“You should go, Merreth,” says Totlenn. He touches his shoulder and grimaces, fingers coming away like bloody sausages. “The lads aren’t in a friendly mood right about now.”

Merreth produces a coin and flips it to Droellen. “For your tunic,” she says. “Take it off.”

Droellen frowns.

“Now, please,” says Merreth. “Totlenn’s losing blood, and I think we should stop that.”

“Hardly a scratch,” says Totlenn. He winces as he moves. “But do as she asks.”

Droellen strips off his tunic and hands it over, his eyes never leaving Merreth. He watches her take his knife and slice the material into strips.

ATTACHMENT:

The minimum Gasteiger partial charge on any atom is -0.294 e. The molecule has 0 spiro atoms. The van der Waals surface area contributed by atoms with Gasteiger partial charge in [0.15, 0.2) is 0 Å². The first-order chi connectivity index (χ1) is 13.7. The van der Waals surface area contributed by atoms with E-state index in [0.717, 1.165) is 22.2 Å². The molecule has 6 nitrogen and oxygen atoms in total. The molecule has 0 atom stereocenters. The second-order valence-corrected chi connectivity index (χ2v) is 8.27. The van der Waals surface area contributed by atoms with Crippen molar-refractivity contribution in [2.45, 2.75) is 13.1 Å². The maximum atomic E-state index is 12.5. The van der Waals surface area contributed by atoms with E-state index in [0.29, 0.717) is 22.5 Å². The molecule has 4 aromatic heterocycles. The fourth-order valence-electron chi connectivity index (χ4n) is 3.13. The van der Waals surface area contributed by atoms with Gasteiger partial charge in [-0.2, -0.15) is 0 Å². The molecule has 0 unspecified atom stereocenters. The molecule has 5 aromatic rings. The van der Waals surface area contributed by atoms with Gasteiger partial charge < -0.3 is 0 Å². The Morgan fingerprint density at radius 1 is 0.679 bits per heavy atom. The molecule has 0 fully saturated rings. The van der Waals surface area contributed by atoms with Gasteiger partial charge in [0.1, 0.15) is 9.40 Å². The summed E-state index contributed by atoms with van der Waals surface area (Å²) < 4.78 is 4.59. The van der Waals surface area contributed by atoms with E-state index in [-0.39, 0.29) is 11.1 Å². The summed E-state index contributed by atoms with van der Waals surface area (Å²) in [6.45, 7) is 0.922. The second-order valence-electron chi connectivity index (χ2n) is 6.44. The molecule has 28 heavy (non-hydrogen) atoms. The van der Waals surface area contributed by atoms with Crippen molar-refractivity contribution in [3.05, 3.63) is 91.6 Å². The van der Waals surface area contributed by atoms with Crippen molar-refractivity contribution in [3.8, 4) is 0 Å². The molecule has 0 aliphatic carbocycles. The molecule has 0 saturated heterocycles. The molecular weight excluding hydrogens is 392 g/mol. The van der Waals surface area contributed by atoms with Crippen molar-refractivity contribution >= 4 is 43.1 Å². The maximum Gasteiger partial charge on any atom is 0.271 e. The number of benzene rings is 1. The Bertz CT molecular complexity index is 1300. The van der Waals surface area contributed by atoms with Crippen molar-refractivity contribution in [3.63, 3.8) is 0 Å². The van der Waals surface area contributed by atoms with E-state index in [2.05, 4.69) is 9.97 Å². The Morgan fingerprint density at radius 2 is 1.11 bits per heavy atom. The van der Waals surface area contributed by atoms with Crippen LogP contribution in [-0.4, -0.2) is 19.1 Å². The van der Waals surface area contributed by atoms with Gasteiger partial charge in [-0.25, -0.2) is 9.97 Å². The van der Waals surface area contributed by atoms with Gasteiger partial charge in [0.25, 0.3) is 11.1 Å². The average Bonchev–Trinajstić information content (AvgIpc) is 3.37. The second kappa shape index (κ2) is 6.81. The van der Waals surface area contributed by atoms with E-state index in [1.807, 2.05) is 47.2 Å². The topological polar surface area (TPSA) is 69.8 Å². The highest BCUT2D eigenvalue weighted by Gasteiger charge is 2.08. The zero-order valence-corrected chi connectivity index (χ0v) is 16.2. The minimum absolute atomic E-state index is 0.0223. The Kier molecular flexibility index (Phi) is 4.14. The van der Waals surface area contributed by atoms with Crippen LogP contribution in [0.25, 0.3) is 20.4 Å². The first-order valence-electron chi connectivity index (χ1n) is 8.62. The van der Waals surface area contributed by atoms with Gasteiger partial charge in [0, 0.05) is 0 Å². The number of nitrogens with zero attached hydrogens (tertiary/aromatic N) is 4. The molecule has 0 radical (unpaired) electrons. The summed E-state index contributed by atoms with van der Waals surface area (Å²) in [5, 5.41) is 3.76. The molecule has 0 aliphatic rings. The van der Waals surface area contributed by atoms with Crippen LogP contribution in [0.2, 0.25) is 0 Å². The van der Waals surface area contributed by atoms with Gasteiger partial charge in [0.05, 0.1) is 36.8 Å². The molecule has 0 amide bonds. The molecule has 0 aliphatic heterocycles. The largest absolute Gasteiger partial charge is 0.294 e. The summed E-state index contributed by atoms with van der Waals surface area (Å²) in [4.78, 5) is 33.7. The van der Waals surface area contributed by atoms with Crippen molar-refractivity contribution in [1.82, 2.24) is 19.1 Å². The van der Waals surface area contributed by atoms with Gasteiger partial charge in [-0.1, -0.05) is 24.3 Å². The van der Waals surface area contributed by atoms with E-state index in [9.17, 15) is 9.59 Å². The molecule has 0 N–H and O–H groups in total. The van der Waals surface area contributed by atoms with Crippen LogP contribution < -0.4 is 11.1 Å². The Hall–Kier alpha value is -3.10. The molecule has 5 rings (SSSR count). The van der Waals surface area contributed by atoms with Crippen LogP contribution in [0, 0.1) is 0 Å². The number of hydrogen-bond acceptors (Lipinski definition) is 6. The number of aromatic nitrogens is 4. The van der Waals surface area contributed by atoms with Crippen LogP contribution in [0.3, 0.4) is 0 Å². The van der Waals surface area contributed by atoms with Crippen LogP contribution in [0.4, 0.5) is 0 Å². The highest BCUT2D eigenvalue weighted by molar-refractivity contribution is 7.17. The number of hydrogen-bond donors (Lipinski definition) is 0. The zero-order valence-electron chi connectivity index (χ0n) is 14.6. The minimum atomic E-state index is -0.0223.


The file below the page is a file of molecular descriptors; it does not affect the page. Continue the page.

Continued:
“What, yours too good for cutting up commoner dressings?”

“No. Not good enough. Better edge on yours.”

It’s short work to cut the tunic into strips. Merreth holds up several to a stout plug of a man with hard eyes beside Droellen. “What do you think?” she asks.

“Bit wide,” he grunts.

“Not a lot of practice,” says Merreth.

“Could change, around here.”

The commoners shift, murmuring amongst themselves. The sun glints here and there where fingers tickle half hidden steel. Expressions have softened into wary curiosity. They may have no love of the nobility, Merreth thinks, but they’ve never seen anything like this. As long as they’re watching, they’re not being cut to pieces by the constables. She holds out the bandages and takes a step towards Totlenn. “Come here …”

“Don’t touch him, bitch!”